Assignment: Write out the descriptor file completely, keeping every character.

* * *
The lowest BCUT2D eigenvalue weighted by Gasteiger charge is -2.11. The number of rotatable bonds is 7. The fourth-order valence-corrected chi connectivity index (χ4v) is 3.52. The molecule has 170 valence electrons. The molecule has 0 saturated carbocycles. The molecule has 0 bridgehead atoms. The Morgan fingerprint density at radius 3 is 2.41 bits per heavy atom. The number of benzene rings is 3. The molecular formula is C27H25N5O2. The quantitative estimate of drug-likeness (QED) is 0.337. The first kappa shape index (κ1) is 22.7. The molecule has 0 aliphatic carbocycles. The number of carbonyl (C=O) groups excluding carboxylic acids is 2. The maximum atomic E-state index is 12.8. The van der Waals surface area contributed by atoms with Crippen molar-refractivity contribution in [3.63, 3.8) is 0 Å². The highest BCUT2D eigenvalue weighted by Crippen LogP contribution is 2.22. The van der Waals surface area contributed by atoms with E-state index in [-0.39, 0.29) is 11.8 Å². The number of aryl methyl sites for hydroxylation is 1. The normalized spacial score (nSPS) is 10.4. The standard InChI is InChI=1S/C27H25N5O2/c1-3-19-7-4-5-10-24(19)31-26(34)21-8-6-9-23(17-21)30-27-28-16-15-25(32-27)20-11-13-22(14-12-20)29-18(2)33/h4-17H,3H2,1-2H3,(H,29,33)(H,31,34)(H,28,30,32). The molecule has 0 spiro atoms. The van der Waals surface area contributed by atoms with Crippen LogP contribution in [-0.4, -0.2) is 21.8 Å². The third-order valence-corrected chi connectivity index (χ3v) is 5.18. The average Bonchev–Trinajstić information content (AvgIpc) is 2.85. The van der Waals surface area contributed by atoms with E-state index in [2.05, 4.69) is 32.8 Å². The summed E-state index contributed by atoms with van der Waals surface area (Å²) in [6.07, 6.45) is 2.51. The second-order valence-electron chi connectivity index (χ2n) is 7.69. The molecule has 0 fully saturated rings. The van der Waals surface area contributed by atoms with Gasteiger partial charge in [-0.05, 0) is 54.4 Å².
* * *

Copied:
The lowest BCUT2D eigenvalue weighted by Gasteiger charge is -2.11. The number of rotatable bonds is 7. The fourth-order valence-corrected chi connectivity index (χ4v) is 3.52. The molecule has 170 valence electrons. The molecule has 0 saturated carbocycles. The molecule has 0 bridgehead atoms. The Morgan fingerprint density at radius 3 is 2.41 bits per heavy atom. The number of benzene rings is 3. The molecular formula is C27H25N5O2. The quantitative estimate of drug-likeness (QED) is 0.337. The first kappa shape index (κ1) is 22.7. The molecule has 0 aliphatic carbocycles. The number of carbonyl (C=O) groups excluding carboxylic acids is 2. The maximum atomic E-state index is 12.8. The van der Waals surface area contributed by atoms with Crippen molar-refractivity contribution in [3.63, 3.8) is 0 Å². The highest BCUT2D eigenvalue weighted by Crippen LogP contribution is 2.22. The van der Waals surface area contributed by atoms with E-state index in [-0.39, 0.29) is 11.8 Å². The number of aryl methyl sites for hydroxylation is 1. The normalized spacial score (nSPS) is 10.4. The standard InChI is InChI=1S/C27H25N5O2/c1-3-19-7-4-5-10-24(19)31-26(34)21-8-6-9-23(17-21)30-27-28-16-15-25(32-27)20-11-13-22(14-12-20)29-18(2)33/h4-17H,3H2,1-2H3,(H,29,33)(H,31,34)(H,28,30,32). The molecule has 0 spiro atoms. The van der Waals surface area contributed by atoms with Crippen LogP contribution in [-0.4, -0.2) is 21.8 Å². The third-order valence-corrected chi connectivity index (χ3v) is 5.18. The average Bonchev–Trinajstić information content (AvgIpc) is 2.85. The van der Waals surface area contributed by atoms with E-state index in [2.05, 4.69) is 32.8 Å². The summed E-state index contributed by atoms with van der Waals surface area (Å²) in [6.07, 6.45) is 2.51. The second-order valence-electron chi connectivity index (χ2n) is 7.69. The molecule has 0 fully saturated rings. The van der Waals surface area contributed by atoms with Gasteiger partial charge in [-0.05, 0) is 54.4 Å².